Driving back from a job recently, I passed a giant pig carved, crop circle-style, into a hillside planted with cereal. Well, I think I saw it, unless it was fatigue causing me to hallucinate. I hate to put a dent in the excellent Mick Hartley‘s belief that the medium of the crop circle is untainted by monetary considerations, but I think the planet-sized porker was an advertisement for something; I didn’t want to take my eyes off the road for long enough to find out what. Everything else he writes makes sense:
“I posted a while back on surrealism, and how to the English that sort of thing comes naturally: we don’t need to philosophise about it, and write manifestoes. Just so with crop circles. They’re quintessentially English. They embody what much art nowadays can only dream of: they’re creative, inspiring, mysterious, ephemeral, and exist totally beyond commercial interests. It’s possible – and I hesitate here, but it must nevertheless be said – that the makers never even went to Art School.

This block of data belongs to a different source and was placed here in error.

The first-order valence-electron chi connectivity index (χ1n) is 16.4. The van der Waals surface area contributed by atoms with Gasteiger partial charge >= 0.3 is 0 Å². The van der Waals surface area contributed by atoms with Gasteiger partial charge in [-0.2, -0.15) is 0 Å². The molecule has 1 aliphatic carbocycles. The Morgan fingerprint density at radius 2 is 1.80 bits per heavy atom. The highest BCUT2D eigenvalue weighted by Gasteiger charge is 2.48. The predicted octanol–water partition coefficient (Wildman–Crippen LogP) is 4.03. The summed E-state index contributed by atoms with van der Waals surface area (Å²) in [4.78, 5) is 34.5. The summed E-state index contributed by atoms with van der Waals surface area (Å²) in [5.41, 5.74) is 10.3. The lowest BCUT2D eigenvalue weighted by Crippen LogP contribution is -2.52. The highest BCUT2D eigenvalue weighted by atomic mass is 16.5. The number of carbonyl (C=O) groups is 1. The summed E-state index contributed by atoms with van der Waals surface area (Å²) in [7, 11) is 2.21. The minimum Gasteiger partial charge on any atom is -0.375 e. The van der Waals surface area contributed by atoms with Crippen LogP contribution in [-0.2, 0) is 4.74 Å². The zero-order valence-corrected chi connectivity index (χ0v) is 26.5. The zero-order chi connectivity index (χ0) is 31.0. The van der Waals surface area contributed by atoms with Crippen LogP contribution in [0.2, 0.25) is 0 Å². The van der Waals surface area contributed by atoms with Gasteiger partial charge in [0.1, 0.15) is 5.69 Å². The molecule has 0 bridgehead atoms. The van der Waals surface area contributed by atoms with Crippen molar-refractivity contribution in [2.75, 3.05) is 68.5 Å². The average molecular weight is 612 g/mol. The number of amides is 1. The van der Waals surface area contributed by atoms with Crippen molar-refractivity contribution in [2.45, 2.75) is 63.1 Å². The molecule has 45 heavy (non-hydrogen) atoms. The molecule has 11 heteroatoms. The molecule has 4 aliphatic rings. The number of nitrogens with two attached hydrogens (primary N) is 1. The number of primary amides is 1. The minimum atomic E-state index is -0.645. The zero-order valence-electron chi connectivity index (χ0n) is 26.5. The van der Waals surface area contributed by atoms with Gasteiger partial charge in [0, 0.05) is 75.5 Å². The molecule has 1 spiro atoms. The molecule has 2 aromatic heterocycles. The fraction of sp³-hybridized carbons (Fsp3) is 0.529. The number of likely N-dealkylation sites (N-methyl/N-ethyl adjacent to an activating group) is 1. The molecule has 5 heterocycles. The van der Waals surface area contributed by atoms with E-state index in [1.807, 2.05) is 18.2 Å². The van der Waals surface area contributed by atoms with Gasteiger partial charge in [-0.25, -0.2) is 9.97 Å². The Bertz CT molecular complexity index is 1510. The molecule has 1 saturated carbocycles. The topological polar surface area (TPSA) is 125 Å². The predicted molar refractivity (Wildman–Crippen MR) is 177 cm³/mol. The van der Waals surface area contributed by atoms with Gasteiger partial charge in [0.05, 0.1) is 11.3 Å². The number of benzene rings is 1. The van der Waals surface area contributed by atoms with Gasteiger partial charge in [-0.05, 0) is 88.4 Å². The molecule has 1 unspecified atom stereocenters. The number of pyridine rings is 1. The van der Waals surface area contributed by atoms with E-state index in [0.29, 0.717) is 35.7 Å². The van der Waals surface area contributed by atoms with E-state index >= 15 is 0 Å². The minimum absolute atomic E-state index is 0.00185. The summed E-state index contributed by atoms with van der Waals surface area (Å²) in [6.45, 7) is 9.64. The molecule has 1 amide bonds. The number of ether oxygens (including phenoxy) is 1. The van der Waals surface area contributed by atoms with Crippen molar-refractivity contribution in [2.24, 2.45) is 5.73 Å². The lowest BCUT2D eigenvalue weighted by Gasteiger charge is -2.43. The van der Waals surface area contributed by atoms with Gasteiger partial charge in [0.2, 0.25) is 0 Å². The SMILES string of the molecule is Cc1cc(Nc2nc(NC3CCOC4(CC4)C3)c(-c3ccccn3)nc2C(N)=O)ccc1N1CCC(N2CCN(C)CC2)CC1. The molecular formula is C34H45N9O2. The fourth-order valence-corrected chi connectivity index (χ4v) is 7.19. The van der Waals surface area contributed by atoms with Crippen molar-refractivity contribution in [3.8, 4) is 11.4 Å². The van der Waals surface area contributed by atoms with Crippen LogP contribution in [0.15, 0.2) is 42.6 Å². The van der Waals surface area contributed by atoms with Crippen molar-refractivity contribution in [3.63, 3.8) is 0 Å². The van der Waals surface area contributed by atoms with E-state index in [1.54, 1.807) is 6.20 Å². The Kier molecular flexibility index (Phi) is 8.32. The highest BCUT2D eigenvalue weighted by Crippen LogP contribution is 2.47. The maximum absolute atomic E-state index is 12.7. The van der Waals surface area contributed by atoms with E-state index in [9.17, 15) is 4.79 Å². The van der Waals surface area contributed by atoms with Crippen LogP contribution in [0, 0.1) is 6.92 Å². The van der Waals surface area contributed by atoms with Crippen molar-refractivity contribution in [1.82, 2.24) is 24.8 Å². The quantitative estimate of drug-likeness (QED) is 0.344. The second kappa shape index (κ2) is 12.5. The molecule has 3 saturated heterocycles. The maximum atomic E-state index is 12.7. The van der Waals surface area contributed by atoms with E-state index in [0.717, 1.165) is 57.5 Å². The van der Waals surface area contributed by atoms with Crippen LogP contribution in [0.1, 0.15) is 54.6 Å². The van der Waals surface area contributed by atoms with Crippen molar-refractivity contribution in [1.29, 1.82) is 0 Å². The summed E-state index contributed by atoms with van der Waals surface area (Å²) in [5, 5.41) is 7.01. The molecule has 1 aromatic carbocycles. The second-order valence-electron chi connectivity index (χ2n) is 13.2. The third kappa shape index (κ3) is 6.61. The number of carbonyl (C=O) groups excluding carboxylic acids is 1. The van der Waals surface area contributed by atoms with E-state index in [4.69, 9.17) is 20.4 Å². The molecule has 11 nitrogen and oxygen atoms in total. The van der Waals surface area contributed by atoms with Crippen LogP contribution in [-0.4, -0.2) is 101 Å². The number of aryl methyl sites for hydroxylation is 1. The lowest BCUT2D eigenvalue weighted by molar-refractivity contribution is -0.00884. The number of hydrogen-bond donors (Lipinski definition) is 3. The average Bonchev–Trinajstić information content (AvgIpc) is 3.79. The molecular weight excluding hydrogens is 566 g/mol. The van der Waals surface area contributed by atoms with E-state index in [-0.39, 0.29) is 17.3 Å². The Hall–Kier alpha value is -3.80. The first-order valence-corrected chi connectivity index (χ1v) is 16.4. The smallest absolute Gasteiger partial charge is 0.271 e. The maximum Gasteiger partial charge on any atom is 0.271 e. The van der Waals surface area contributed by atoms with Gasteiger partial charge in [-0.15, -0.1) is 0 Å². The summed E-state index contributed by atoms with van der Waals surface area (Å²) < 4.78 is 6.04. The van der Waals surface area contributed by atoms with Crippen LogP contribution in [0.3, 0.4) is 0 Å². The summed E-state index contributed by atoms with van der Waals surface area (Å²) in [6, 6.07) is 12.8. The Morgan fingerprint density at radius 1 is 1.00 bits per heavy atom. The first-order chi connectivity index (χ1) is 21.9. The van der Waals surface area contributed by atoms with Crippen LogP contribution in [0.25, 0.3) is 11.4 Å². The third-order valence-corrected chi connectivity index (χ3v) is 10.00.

I’d ascribe one other quality to crop circles that is lacking in most contemporary British art: they are (or were) genuinely subversive. Their delicious Englishness shows up graffiti artist Banksy for what he is: the art business equivalent of a rich white pop singer acting out a fantasy of being a poor black man.